• The hermetic seal should provide a barrier for oxygen (10-3 cc/m2/day) and water (10-6 g/m2/day);
    • The width of the hermetic seal should be small (e.g., <2 mm) so that it does not have an adverse effect on the size of the OLED display;
    • The temperature generated during a sealing process should not damage the materials (e.g., electrodes and organic layers) within the OLED display. For instance, in a typical OLED display, the first pixels of OLEDs are located close to the hermetic seal and should not be heated to more than about 85-100° C. during the sealing process;
    • Any gases released during the sealing process should not contaminate the materials within the OLED display; and
    • The hermetic seal should enable electrical connections (e.g., thin-film electrodes) to enter the OLED display.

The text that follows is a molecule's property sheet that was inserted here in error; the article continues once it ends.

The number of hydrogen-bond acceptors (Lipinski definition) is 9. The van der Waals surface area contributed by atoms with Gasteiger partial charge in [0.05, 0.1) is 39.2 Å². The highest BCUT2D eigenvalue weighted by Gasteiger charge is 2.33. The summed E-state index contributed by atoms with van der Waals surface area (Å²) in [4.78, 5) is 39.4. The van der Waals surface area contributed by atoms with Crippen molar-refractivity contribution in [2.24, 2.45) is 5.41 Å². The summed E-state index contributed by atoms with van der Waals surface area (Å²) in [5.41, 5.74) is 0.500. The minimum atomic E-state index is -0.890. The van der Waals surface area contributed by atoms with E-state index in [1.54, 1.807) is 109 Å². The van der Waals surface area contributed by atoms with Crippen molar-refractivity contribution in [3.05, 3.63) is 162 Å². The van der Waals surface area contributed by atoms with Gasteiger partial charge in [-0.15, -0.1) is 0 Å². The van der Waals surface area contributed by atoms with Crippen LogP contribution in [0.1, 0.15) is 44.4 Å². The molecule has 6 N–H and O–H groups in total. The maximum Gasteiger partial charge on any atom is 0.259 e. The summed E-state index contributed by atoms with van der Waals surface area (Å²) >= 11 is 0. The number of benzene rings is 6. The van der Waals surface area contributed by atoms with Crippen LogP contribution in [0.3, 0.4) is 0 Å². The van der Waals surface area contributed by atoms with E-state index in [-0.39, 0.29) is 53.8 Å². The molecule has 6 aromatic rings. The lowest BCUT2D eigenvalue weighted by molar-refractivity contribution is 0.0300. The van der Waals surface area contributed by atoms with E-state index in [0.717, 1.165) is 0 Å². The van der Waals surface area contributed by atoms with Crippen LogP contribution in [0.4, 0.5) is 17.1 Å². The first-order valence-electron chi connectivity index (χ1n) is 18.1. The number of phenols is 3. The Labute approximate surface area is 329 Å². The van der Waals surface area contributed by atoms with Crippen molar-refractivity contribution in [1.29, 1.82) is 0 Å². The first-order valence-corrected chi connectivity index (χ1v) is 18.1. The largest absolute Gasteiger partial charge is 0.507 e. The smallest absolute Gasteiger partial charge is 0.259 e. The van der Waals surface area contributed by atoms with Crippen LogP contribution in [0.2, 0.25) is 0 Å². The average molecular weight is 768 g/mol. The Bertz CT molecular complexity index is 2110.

Today the most common way for sealing the OLED display is to use different types of epoxies, inorganic materials and/or organic materials that form the seal after they are cured by ultra-violet light. Vitex Systems manufactures and sells a coating under the brand name of Barix™ which is a composite based approach where alternate layers of inorganic materials and organic materials can be used to seal the OLED display. Although these types of seals usually provide good mechanical strength, they can be very expensive and there are many instances in which they have failed to prevent the diffusion of oxygen and moisture into the OLED display. Another common way for sealing the OLED display is to utilize metal welding or soldering. However, the resulting seal is not durable in a wide range of temperatures because of the substantial differences between the coefficients of thermal expansions (CTEs) of the glass plates and metal in the OLED display.